Green Card or Permanent Resident Card — Benefits

The permanent resident card is known as the Green Card. The Green Card last for a period of ten years, at which time it must be renewed.  You can choose to remain a permanent resident forever or apply for citizenship after having a green card for five years and meeting other requirements.

America has always been a nation of immigrants; however, it has always focused on its immigration laws. The way the laws are currently set-up, not everyone who applies for a Green Card is able to get one.

Getting a Green Card

To get a Green Card through family, you must be an immediate relative of a U.S. citizen, like a husband or wife, a parent or a child; a family member in a preference category, like a brother or sister; a family member of a green card holder living in the U.S; or in a preference category, like a battered spouse or a child or a widower of a U.S. citizen

To get a Green Card through employment, you must get a job offer or demonstrate an investment in the U.S. that will create new jobs.

The other ways like a Green Card through the Diversity Immigrant Visa Program are based on luck and on the country you come from.

Being that the methods of obtaining a Green Card can make it impossible for many to actually get one, having a Green Card can be considered a benefit in itself.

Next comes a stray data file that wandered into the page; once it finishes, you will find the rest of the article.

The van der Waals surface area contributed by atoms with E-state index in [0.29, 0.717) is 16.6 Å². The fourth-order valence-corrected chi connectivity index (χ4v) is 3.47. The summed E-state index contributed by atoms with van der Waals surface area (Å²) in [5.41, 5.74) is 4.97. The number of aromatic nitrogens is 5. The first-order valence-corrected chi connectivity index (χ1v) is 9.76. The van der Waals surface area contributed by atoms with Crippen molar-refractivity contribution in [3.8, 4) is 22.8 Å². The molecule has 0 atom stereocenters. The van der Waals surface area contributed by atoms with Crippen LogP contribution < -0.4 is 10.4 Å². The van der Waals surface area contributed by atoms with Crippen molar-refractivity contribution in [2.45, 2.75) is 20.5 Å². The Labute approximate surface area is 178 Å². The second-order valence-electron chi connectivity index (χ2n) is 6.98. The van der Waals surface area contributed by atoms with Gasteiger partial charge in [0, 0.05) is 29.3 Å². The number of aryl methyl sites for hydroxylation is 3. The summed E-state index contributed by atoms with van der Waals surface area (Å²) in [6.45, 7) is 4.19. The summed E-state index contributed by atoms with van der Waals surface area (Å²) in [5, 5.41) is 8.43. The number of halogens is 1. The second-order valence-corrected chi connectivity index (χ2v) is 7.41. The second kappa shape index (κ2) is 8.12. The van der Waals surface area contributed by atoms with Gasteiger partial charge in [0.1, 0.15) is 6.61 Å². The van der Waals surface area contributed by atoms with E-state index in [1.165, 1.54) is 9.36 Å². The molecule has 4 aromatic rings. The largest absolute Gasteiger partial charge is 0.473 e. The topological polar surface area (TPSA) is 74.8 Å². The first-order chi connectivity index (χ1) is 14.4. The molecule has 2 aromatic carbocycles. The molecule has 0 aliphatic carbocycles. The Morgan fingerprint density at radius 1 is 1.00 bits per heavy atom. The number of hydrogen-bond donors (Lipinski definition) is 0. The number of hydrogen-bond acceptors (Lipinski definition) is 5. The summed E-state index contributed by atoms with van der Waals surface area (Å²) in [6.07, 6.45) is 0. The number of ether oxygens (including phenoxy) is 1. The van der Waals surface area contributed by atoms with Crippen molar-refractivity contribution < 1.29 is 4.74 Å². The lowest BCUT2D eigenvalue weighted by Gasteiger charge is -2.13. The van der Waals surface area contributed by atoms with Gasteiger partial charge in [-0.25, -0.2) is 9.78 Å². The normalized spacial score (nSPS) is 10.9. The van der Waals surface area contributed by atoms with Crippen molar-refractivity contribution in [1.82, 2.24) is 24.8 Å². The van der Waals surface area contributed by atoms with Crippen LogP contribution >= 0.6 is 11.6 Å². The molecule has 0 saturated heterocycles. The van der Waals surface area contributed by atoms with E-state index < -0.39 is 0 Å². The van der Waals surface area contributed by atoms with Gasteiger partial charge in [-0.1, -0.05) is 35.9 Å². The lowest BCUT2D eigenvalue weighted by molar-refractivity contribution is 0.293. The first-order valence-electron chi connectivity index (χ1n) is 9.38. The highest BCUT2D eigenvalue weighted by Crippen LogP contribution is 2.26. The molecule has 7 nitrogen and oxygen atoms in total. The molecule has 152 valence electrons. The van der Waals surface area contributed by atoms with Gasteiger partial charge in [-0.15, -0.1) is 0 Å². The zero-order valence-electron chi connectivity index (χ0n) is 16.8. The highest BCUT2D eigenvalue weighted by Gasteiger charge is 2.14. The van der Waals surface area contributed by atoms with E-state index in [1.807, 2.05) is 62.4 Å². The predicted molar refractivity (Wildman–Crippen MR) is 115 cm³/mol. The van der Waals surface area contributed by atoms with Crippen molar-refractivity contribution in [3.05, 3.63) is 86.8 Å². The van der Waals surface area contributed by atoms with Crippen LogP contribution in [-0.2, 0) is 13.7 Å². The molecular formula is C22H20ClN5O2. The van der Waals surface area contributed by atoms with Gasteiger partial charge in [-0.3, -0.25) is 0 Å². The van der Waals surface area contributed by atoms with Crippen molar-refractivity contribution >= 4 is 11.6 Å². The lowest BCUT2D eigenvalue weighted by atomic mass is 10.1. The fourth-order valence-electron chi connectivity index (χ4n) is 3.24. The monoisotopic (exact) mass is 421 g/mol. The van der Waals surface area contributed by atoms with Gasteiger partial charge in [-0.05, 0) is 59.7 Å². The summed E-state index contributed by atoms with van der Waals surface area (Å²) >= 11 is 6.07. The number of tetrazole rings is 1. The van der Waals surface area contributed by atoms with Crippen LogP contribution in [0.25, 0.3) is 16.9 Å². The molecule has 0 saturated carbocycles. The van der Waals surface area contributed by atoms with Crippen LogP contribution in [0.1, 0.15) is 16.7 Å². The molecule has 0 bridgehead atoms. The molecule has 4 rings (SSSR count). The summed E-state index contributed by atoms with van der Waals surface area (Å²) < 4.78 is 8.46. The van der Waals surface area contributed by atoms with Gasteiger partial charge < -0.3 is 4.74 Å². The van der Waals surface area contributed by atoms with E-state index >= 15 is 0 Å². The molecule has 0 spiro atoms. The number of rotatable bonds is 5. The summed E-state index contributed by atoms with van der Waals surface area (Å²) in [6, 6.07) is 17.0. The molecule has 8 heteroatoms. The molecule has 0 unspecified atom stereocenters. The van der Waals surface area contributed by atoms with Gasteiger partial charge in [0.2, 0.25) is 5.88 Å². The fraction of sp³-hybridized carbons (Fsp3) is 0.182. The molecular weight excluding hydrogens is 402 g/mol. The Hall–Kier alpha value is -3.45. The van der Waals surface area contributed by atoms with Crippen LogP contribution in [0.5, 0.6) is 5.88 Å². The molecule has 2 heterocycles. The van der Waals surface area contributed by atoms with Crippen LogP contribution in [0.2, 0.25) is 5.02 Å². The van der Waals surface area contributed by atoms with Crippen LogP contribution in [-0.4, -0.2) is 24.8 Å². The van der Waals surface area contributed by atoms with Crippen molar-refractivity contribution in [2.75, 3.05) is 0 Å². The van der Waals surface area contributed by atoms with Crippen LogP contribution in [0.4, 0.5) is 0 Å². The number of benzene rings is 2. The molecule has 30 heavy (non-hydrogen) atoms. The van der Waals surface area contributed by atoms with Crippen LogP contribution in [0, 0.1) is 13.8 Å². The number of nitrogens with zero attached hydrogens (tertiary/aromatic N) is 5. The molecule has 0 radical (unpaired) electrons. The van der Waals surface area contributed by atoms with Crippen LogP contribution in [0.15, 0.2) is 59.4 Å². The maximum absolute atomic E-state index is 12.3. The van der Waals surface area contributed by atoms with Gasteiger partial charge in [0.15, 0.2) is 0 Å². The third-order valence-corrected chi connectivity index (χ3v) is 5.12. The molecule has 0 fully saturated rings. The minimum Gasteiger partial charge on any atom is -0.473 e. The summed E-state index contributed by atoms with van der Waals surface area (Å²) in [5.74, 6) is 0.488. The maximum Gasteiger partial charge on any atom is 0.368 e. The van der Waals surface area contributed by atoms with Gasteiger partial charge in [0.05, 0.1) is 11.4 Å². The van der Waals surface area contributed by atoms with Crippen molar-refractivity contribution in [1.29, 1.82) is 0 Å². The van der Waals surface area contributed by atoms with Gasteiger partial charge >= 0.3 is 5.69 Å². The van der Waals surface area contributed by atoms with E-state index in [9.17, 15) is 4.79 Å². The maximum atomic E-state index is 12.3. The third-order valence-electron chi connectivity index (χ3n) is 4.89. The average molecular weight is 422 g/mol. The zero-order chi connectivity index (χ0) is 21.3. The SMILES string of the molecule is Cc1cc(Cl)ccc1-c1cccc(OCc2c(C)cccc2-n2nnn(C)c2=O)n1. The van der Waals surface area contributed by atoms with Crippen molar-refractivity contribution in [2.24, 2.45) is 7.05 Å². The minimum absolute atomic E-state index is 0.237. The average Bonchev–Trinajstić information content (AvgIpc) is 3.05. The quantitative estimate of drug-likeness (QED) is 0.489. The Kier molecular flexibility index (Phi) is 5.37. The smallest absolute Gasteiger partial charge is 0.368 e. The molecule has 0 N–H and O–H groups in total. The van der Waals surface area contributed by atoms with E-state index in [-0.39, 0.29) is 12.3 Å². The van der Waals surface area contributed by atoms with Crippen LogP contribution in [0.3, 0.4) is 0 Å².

Benefits of a Green Card

Except for the right to vote and the right to stay outside of the U.S. as long as you please, as a lawful permanent resident, you mostly hold the same rights a U.S. citizen does. You are protected by U.S. laws—unless you commit a serious crime, you can work for any U.S. employer, and you are able to sponsor your family members for their very own Green Cards.

As many young undocumented immigrants fight for the chance to attend schools of higher education and to receive in-state tuition fees, Green Card holders do not have to worry about that. If you are a permanent resident, you can apply for federal financial aid.

Another great benefit of having a Green Card is that you can lawfully own property in the U.S.

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